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Listed 18 sub titles with search on: Mythology  for wider area of: "KAPARELI Small town PLATEES" .

Mythology (18)



PLATEES (Ancient city) VIOTIA
The Plataeans were originally, in my opinion, sprung from the soil

Ancient myths

Pentheus' misfortune

Son of Echion and Agave, king of Thebes, tries to stop the Bacchic orgies, is torn to pieces by his mother, insults Dionysus and is torn to pieces by Bacchanals on Mt. Cithaeron.

Actaeon & Artemis

Son of Aristaeus and Autonoe, a hunter, woos Semele or sees Artemis bathing, torn to pieces by his dogs, painted by Polygnotus, his death, his spectre, his bed, annual sacrifices to him.

Actaeon (Aktaion). Son of Aristaeus and Autonoe, a daughter of Cadmus. He was trained in the art of hunting by the centaur Cheiron, and was afterwards torn to pieces by his own 50 hounds on mount Cithaeron. The names of these hounds are given by Ovid (Met. iii. 206, &c.) and Hyginus. (Fab. 181; comp. Stat. Theb. ii. 203). The cause of this misfortune is differently stated: according to some accounts it was because he had seen Artemis while she was bathing in the vale of Gargaphia, on the discovery of which the goddess changed him into a stag, in which form he was torn to pieces by his own dogs. (Ov. Met. iii. 155, &c.; Hygin. Fab. 181; Callim. h. in Pallad. 110). Others relate that he provoked the anger of the goddess by his boasting that he excelled her in hunting, or by his using for a feast the game which was destined as a sacrifice to her. (Eurip. Bacch. 320; Diod. iv. 81). A third account stated that he was killed by his dogs at the command of Zeus, because he sued for the hand of Semele. (Acusilaus, ap. Apollod. iii. 4.4). Pausanias (ix. 2.3) saw near Orchomenos the rock on which Actaeon used to rest when he was fatigued by hunting, and from which he had seen Artemis in the bath; but he is of opinion that the whole story arose from the circumstance that Actaeon was destroyed by his dogs in a natural fit of madness. Palaephatus (s. v. Actaeon) gives an absurd and trivial explanation of it. According to the Orchomenian tradition the rock of Actaeon was haunted by his spectre, and the oracle of Delphi commanded the Orchomenians to bury the remains of the hero, which they might happen to find, and fix an iron image of him upon the rock. This image still existed in the time of Pausanias (ix. 38.4), and the Orchomenians offered annual sacrifices to Actaeon in that place. The manner in which Actaeon and his mother were painted by Polygnotus in the Lesche of Delphi, is described by Pausanias.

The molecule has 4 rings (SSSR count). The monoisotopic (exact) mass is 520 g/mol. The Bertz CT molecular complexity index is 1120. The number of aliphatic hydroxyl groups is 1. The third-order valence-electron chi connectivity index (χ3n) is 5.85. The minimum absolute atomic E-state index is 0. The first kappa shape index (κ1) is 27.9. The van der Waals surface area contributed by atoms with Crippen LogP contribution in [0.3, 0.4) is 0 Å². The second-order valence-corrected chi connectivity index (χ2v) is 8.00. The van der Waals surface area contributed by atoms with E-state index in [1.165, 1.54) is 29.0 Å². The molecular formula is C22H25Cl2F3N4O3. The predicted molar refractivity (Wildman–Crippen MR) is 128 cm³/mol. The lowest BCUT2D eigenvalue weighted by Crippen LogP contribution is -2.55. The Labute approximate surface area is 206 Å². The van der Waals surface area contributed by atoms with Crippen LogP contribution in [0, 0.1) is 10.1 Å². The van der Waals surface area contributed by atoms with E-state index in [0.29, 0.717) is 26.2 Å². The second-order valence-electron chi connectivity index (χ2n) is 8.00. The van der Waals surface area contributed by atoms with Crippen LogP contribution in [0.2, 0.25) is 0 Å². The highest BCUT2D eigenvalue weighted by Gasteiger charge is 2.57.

This text is from: A dictionary of Greek and Roman biography and mythology, 1873 (ed. William Smith). Cited Sep 2005 from The Perseus Project URL below, which contains interesting hyperlinks

Punishment of Actaeon by Artemis

PLATEES (Ancient city) VIOTIA
On the road from Megara there is a spring on the right, and a little farther on a rock. It is called the bed of Actaeon, for it is said that he slept thereon when weary with hunting, and that into this spring he looked while Artemis was bathing in it. Stesichorus of Himera says that the goddess cast a deer-skin round Actaeon to make sure that his hounds would kill him, so as to prevent his taking Semele to wife.

The reconciliation of Hera to Zeus (Daedala)

Hera, they say, was for some reason or other angry with Zeus, and had retreated to Euboea. Zeus, failing to make her change her mind, visited Cithaeron, at that time despot in Plataea, who surpassed all men for his cleverness. So he ordered Zeus to make an image of wood, and to carry it, wrapped up, in a bullock wagon, and to say that he was celebrating his marriage with Plataea, the daughter of Asopus. ] So Zeus followed the advice of Cithaeron. Hera heard the news at once, and at once appeared on the scene. But when she came near the wagon and tore away the dress from the image, she was pleased at the deceit, on finding it a wooden image and not a bride, and was reconciled to Zeus. To commemorate this reconciliation they celebrate a festival called Daedala, because the men of old time gave the name of daedala to wooden images. (Paus. 9,3,1-3).

Gods & demigods

Apollo Eutresites

Eutresites, a surname of Apollo, derived from Eutresis, a place between Plataeae and Thespiae, where he had an ancient oracle. (Steph. Byz. s. v. Eutresis; Eustath. ad Hom. p. 268.)



PLATEES (Ancient city) VIOTIA
Daughter of the Asopus.

Historic figures


PLATEES (Ancient city) VIOTIA
Daughter of Asopus.



Cithaeron, (Kithairon). A king of Plataea in Boeotia, remarkable for his wisdom. By his advice, Zeus pretended to be contracting a second marriage when Here had quarrelled with and left him. The scheme succeeded, and the goddess became reconciled to her spouse. This monarch is said to have given name to the wellknown mountain-range in Boeotia.

This text is from: Harry Thurston Peck, Harpers Dictionary of Classical Antiquities. Cited Oct 2002 from The Perseus Project URL below, which contains interesting hyperlinks

Cithaeron (Kithairon), a mythical king in Boeotia, from whom mount Cithaeron was believed to have derived its name. Once when Hera was angry with Zeus, Cithaeron advised the latter to take into his chariot a wooden statue and dress it up so as to make it resemble Plataea, the daughter of Asopus. Zeus followed his counsel, and as he was riding along with his pretended bride, Hera, overcome by her jealousy, ran up to him, tore the covering from the suspected bride, and on discovering that it was a statue, became reconciled to Zeus. (Paus. ix. 1.2, 3.1)


King of Plataea, buries Laius.


Sphragitidae or Kithaeronean nymphs

(Paus. 9,3,9).

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